Justine Chambers


Justine A. Chambers is a dance artist living and working on the unceded Coast Salish territories of the Sḵwx̱wú7mesh, Musqueam and Tsleil-Waututh Nations. Her movement based practice considers how choreography can be an empathic practice rooted in collaborative creation, close observation, and the body as a site of a cumulative embodied archive. Privileging what is felt over what is seen, she works with dances that are already there – the social choreographies present in the everyday. Her recent choreographic projects include: And then this also, One hundred more, tailfeatherfor all of us, it could have been like this, ten thousand times and one hundred more,  Family Dinner, Family Dinner: The Lexicon, Semi-precious: the faceting of a gemstone only appears complete and critical; Enters and Exits and COPY. Chambers' work has been hosted by Sophiensaele (Berlin), Contemporary Art Gallery, Morris and Helen Belkin Art Gallery, Agora de la Danse (Montreal), Cantor Fitzgerald Gallery (Pennsylvania), Canada Dance Festival (Ottawa), Nanaimo Art Gallery, Artspeak, Burrard Arts Foundation, Mile Zero Dance Society, Dance in Vancouver, Festival of New Dance (St. John's) and Art Museum at University of Toronto. Chambers is the recipient of the Lola Dance Prize (2018), and was selected for the Visiting Dance Artist Program at the National Arts Centre (2018-2019). She is Max Tyler-Hite’s mother.

Tammara Soma

TERM: JANUARY, 2021 - AUGUST, 2021

Tammara Soma originally hails from West Java, Indonesia. She holds a PhD in Planning (2018) from the University of Toronto and is the Research Director and Co-Founder of the Food Systems Lab. She is an Assistant Professor at the School of Resource and Environmental Management at Simon Fraser University where she conducts research on issues pertaining to food system planning, community-based food research, youth and food literacy, social innovation and waste management and the circular economy. Prior to SFU, she was a Postdoctoral Fellow in the Department of Geography and Planning at the University of Toronto, and the Food Equity Coordinator at New College (University of Toronto). Soma is actively involved in food justice work. She was one of the founding members of the Toronto Youth Food Policy Council, and has worked with FoodShare Toronto, and Sustain Ontario.

Soma’s research projects are funded by the SSHRC New Frontiers, SSHRC Trans-Atlantic Platform, SSHRC Insight, SSHRC Partnership Engagement Grant, and Weston Foundation Seeding Food Innovation Grant. She co-led a tri-country team (U.S, Mexico and Canada) on a Commission for Environmental Cooperation project to develop the Food Matters: Action Kit for youth engagement in food loss and food waste reduction. She is also co-editor of the Routledge Handbook of Food Waste. Soma was selected and served as a committee member of the US National Academies of Science “A Systems Approach to Reducing Consumer Food Waste” and contributed to the publication of the consensus study A National Strategy to Reduce Food Waste at the Consumer Level. She is a board member of the Canadian Association of Food Studies.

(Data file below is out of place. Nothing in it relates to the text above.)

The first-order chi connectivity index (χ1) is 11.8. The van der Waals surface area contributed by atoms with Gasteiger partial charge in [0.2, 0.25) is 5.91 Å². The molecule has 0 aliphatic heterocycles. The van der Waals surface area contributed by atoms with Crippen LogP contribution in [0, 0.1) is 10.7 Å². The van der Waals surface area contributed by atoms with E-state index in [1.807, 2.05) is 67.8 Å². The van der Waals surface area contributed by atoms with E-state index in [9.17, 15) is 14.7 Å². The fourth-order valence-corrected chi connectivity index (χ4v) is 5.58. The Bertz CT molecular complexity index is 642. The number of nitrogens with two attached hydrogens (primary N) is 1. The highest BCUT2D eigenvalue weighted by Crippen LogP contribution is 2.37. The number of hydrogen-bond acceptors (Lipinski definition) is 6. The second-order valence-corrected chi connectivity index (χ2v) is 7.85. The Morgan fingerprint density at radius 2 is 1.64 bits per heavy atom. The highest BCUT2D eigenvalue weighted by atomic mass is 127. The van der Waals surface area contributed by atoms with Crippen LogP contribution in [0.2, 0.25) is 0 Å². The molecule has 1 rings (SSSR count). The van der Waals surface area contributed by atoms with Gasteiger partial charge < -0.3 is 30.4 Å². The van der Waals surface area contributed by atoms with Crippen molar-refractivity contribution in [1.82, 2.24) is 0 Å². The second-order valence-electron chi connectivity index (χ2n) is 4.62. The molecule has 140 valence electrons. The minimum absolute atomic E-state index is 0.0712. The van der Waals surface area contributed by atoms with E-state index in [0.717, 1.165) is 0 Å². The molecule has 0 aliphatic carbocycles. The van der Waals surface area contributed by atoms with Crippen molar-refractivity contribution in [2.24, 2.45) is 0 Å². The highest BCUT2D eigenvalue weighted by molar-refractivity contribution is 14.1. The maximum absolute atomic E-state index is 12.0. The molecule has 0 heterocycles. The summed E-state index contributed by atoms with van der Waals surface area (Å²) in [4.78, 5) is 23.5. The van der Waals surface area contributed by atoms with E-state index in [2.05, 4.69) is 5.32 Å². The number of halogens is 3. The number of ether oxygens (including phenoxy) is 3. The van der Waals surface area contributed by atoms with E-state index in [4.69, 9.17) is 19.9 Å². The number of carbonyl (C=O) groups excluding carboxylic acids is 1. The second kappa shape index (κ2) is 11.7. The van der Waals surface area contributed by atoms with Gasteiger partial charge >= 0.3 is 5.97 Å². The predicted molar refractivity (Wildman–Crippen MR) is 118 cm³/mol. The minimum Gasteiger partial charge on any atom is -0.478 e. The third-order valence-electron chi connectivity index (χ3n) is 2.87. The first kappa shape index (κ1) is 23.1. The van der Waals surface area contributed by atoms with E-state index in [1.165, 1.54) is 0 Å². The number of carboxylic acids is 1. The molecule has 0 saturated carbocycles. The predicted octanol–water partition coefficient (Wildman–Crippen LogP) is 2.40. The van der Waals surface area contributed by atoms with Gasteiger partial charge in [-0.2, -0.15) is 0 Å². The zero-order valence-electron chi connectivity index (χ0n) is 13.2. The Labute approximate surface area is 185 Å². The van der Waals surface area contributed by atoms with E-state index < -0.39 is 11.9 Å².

Samantha Jung, Graduate Student

Samantha Jung is a second year master’s student in the School of Resource and Environmental Management (Planning). For her research, she is working in partnership with the Kitselas First Nation to create a food asset map that employs the use of Photovoice, a socially innovative and novel qualitative framework that centres the perspectives of community members to advance systemic and sustainable solutions for tackling local food insecurity through photography and storytelling. She is currently a research assistant with the Food Systems Lab and is a planning intern with the First Nations Health Authority.

Daniel Rajasooriar, Graduate Student

Daniel Rajasooriar is a second-year master’s student in the Resource and Environmental Planning Program. As a Graduate Research Fellow with the Community-Engaged Research Initiative and a Graduate Research Assistant with the Food Systems Lab, Daniel is working in collaboration with the BC Poverty Reduction Coalition on the “Getting Around to Feed Ourselves Well” project. The project explores the intersection of access to transit and food security for users of nonprofit food hubs in the City of Vancouver before and during the COVID-19 crisis. He holds a Bachelor of Arts Honours degree in Geography from Simon Fraser University.